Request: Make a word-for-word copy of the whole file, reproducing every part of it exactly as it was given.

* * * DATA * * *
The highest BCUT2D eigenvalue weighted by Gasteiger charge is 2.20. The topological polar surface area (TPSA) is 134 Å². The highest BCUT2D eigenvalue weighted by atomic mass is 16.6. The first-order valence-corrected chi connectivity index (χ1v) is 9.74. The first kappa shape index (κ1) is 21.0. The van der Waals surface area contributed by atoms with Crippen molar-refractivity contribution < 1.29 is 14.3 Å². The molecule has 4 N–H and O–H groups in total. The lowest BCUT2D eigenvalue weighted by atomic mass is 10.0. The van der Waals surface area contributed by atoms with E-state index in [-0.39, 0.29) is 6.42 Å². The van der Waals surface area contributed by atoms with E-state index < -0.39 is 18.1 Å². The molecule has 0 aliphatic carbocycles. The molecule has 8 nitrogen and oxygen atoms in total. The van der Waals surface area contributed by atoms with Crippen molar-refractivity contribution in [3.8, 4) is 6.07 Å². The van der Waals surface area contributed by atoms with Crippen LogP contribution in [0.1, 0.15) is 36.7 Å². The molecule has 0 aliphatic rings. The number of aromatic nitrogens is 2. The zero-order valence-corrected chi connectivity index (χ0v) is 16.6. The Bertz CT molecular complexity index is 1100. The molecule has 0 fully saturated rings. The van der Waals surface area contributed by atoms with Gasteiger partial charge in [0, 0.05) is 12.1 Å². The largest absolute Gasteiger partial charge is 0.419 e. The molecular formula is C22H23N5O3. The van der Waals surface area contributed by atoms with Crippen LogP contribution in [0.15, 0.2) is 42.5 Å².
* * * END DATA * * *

The highest BCUT2D eigenvalue weighted by Gasteiger charge is 2.20. The topological polar surface area (TPSA) is 134 Å². The highest BCUT2D eigenvalue weighted by atomic mass is 16.6. The first-order valence-corrected chi connectivity index (χ1v) is 9.74. The first kappa shape index (κ1) is 21.0. The van der Waals surface area contributed by atoms with Crippen molar-refractivity contribution < 1.29 is 14.3 Å². The molecule has 4 N–H and O–H groups in total. The lowest BCUT2D eigenvalue weighted by atomic mass is 10.0. The van der Waals surface area contributed by atoms with E-state index in [-0.39, 0.29) is 6.42 Å². The van der Waals surface area contributed by atoms with E-state index < -0.39 is 18.1 Å². The molecule has 0 aliphatic carbocycles. The molecule has 8 nitrogen and oxygen atoms in total. The van der Waals surface area contributed by atoms with Crippen molar-refractivity contribution in [3.8, 4) is 6.07 Å². The van der Waals surface area contributed by atoms with Crippen LogP contribution in [0.1, 0.15) is 36.7 Å². The molecule has 0 aliphatic rings. The number of aromatic nitrogens is 2. The zero-order valence-corrected chi connectivity index (χ0v) is 16.6. The Bertz CT molecular complexity index is 1100. The molecule has 0 fully saturated rings. The van der Waals surface area contributed by atoms with Gasteiger partial charge in [0, 0.05) is 12.1 Å². The largest absolute Gasteiger partial charge is 0.419 e. The molecular formula is C22H23N5O3. The van der Waals surface area contributed by atoms with Crippen LogP contribution in [0.15, 0.2) is 42.5 Å².